On this page, I show dead birds I’ve found in the wrack and live ones I’ve been lucky enough to photograph on the exposed coast. For ID help, I consult the National Geographic Field Guide to the Birds of North America, the Audubon Bird Guide App, and the Merlin Bird ID App. Then I bother my birder friends. Identification mistakes are mine.
Let’s check out some birds!
I read that Yaquina Bay old-timers called brant China goose, but I haven’t heard this myself. I mostly think of them wintering on the estuaries with eelgrass beds, but there are always a few birds summering singly or in small groups on the exposed outer coast. Bald eagles take advantage of summering brant, which are vulnerable during the molt. I came across this lone bird in late June. I love its early morning shadow.
This rare find washed up on March 26, 2021. Folks that know say it’s a short-tailed albatross.
Fulmar carcasses are a common winter find. Scavengers really go for the breast meat.
This rare Oregon beach find was made on January 16, 2021. Folks who know say it’s probably a Murphy’s petrel.
Fork-tailed storm petrel
When I found this carcass on a large drift log, I noticed the head was missing. I’ve been told owls favor the heads. Thus, I wonder if an owl took this one.
Bald eagles patrol the grounds between the maritime forest and the open sea. Down on the beach, it’s not unusual to see one or more attending a carcass.
Peregrines cruise the beaches year round. They take advantage of drift logs for perches.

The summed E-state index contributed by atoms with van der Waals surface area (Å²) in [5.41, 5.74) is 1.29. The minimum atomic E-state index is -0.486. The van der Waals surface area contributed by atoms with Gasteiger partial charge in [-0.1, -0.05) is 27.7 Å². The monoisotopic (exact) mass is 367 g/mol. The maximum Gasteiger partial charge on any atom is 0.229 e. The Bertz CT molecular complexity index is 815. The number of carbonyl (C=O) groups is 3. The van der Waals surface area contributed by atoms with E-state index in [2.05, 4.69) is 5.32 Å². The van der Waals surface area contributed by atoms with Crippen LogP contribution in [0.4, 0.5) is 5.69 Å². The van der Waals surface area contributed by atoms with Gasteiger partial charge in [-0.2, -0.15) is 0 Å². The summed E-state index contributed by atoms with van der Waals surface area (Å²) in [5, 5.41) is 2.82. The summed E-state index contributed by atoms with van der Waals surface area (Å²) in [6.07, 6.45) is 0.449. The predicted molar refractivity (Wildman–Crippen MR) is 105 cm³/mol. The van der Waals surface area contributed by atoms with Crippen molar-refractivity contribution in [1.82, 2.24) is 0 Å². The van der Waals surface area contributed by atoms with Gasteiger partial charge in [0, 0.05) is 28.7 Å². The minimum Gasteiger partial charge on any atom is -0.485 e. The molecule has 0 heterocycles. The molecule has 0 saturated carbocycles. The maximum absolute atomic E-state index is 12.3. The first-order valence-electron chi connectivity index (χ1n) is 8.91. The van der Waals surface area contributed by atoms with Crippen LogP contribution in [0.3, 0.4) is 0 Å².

Surfbirds winter on rocky intertidal shores. They are featured in Surfbirds Live Up to Their Name on the Winter Range. Can you spot a black turnstone or two lurking in the back of this flock? You will often find these two species together during the winter.
These fragile little birds take the fall storms hard. They’re called gray phalaropes in Europe, an apt description of the winter birds we’re most likely to see in the drift line.
A pelagic gull. You might find a carcass in the winter drift line. Look for wing tips that seem to have been dipped in black ink. Black legs.
I came across this trio in June.
Pink legs, dark mantle, and black wing tips; it’s probably a western gull.
Olympics are western gull x glaucous-winged gull hybrids. I think this is one, so I wrote a few words about Olympics in Waiting Out High Tide With an Olympic Gull. We see a lot of Olympics here. We’re in that transition zone where western gulls breed mostly south of us, and glaucous-winged gulls breed north of here, so we get a lot of mixing.
Murre carcasses wash up frequently.
Though they are abundant on their northern Oregon breeding grounds, I don’t see many guillemot carcasses wash ashore.
Sometimes dead Cassin’s wash ashore in great numbers. Fall 2014 was such a case. I can’t get over their blue legs.
It’s unusual for marbled murrelet carcasses to wash ashore. I came upon this winter plumage adult in January.Not too common in the drift line. This is a winter plumage adult from January.
Fairly common in the drift line, this is a winter adult. The other thing you see here is the breast meat has been eaten. You’ll see that a lot. Gulls and ravens go for the breast meat first.
I don’t see many puffin carcasses on the beaches. Puffins have deciduous bill sheaths that drop off during the winter, which is why this one doesn’t have the big, brightly colored bill you see in the photos of breeding birds.
Crows love a low tide as much as I do. This one was so intent on the hunt it didn’t notice me for a while.
This page was updated on July 16, 2022